The effect of Portland cement inclusions in hybrid glass fibre reinforced composites based on a full factorial design

Arthur Bernardes Lara Melo, Túlio Hallak Panzera, Rodrigo Teixeira Santos Freire*, Fabrizio Scarpa

*Corresponding author for this work

Research output: Contribution to journalArticle (Academic Journal)peer-review

13 Citations (Scopus)
327 Downloads (Pure)


The apparent density, flexural modulus and strength of hybrid laminated composites were investigated through a full-factorial Design of Experiment (DoE) approach. Laminates were manufactured by hand lay-up using nine layers of glass fibre cross-ply fabric with an epoxy matrix phase reinforced with Portland cement microparticles. A first experiment investigated the effect of the inclusion site (particles in upper four layers, lower four layers, all layers or none), curing time (7 and 28 days) and compaction method (vacuum or uniaxial pressure). The fibre-matrix volume fraction and the particle mass fraction were fixed at 48.6/51.4% and 10% respectively. A second experiment investigated two distinct fibre-matrix volume fractions (48.6/51.4 and 29.6/70.4%) and five particle mass fractions (0, 2.5, 5.0, 7.5 and 10 wt%). Particle inclusions were restricted to the upper four layers, with 28 days of curing time and uniaxial compaction. The results were analysed via Analysis of Variance (ANOVA). A significant increase in flexural modulus and strength was observed at 28 days of curing time. Enhanced mechanical properties were obtained for laminates with particle inclusions only in the upper half of the structure, manufactured with 48.6/51.4% fibre-matrix volume fraction and uniaxial pressure. Higher flexural strength was achieved for composites manufactured with 51/49% fibre-matrix volume fraction and 2.5% of particle mass fraction. These fibrous-particulate hybrid composite laminates can be considered for future secondary structural parts in lightweight engineering applications.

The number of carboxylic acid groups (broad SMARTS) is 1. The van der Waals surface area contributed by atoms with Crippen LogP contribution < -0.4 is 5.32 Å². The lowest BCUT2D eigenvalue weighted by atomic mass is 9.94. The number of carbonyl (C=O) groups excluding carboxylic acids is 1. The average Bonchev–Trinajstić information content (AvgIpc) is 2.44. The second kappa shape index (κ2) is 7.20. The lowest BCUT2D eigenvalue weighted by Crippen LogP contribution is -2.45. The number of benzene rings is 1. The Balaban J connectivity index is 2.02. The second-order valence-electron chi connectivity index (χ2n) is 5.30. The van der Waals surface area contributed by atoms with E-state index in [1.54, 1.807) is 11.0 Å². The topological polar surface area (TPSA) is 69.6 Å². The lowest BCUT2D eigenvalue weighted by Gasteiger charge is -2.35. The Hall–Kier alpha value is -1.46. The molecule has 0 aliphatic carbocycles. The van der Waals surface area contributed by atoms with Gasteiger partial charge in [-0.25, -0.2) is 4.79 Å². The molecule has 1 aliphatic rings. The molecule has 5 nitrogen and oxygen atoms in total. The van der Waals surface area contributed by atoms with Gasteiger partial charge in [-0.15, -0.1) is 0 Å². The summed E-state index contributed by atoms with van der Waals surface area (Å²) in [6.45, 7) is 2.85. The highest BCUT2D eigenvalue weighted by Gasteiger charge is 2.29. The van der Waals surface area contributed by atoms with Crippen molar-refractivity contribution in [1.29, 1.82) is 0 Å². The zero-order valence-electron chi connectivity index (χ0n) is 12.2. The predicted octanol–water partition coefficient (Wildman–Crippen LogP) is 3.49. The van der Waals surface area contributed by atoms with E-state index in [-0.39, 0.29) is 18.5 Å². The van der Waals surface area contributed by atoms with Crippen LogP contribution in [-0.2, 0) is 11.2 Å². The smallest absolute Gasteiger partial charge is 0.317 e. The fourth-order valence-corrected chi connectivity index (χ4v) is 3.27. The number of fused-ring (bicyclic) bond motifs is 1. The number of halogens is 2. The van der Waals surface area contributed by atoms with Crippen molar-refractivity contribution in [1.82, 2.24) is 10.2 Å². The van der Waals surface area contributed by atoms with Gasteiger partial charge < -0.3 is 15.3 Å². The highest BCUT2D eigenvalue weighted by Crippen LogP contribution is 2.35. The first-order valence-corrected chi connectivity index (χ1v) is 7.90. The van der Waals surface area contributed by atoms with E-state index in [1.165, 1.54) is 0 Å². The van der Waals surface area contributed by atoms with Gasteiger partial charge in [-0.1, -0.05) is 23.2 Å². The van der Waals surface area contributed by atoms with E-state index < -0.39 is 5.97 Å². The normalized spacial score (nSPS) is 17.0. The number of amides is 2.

Original languageEnglish
JournalComposite Structures
Early online date17 May 2018
Publication statusE-pub ahead of print - 17 May 2018


  • Cross-ply glass fibre fabric
  • Epoxy polymer
  • Full factorial design
  • Hybrid composites
  • Portland cement


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